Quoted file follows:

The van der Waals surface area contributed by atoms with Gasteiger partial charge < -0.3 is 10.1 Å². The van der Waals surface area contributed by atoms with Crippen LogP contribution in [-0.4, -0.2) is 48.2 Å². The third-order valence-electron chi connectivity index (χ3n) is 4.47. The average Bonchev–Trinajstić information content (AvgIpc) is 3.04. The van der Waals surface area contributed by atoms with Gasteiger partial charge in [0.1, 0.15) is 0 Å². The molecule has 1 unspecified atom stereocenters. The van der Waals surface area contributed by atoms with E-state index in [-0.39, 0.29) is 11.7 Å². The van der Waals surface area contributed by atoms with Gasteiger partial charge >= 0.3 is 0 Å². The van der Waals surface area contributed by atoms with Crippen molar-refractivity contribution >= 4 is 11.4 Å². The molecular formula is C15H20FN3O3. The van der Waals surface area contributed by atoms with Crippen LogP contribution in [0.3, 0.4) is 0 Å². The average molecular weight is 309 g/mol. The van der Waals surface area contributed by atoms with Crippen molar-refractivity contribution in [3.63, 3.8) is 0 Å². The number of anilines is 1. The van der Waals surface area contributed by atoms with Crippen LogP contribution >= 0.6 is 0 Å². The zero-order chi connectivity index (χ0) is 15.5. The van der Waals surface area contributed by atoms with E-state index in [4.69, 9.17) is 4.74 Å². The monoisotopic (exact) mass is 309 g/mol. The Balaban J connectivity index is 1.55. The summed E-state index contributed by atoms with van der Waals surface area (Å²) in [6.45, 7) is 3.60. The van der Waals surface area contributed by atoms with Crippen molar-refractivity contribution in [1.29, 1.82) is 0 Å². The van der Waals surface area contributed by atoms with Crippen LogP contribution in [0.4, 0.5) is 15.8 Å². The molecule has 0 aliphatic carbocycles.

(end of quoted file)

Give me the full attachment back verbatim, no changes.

The van der Waals surface area contributed by atoms with Gasteiger partial charge < -0.3 is 10.1 Å². The van der Waals surface area contributed by atoms with Crippen LogP contribution in [-0.4, -0.2) is 48.2 Å². The third-order valence-electron chi connectivity index (χ3n) is 4.47. The average Bonchev–Trinajstić information content (AvgIpc) is 3.04. The van der Waals surface area contributed by atoms with Gasteiger partial charge in [0.1, 0.15) is 0 Å². The molecule has 1 unspecified atom stereocenters. The van der Waals surface area contributed by atoms with E-state index in [-0.39, 0.29) is 11.7 Å². The van der Waals surface area contributed by atoms with Gasteiger partial charge >= 0.3 is 0 Å². The van der Waals surface area contributed by atoms with Crippen molar-refractivity contribution >= 4 is 11.4 Å². The molecular formula is C15H20FN3O3. The van der Waals surface area contributed by atoms with Crippen LogP contribution in [0.3, 0.4) is 0 Å². The average molecular weight is 309 g/mol. The van der Waals surface area contributed by atoms with Crippen molar-refractivity contribution in [3.63, 3.8) is 0 Å². The number of anilines is 1. The van der Waals surface area contributed by atoms with Crippen LogP contribution >= 0.6 is 0 Å². The zero-order chi connectivity index (χ0) is 15.5. The van der Waals surface area contributed by atoms with E-state index in [4.69, 9.17) is 4.74 Å². The monoisotopic (exact) mass is 309 g/mol. The Balaban J connectivity index is 1.55. The summed E-state index contributed by atoms with van der Waals surface area (Å²) in [6.45, 7) is 3.60. The van der Waals surface area contributed by atoms with Crippen molar-refractivity contribution in [1.29, 1.82) is 0 Å². The van der Waals surface area contributed by atoms with Crippen LogP contribution in [0.4, 0.5) is 15.8 Å². The molecule has 0 aliphatic carbocycles.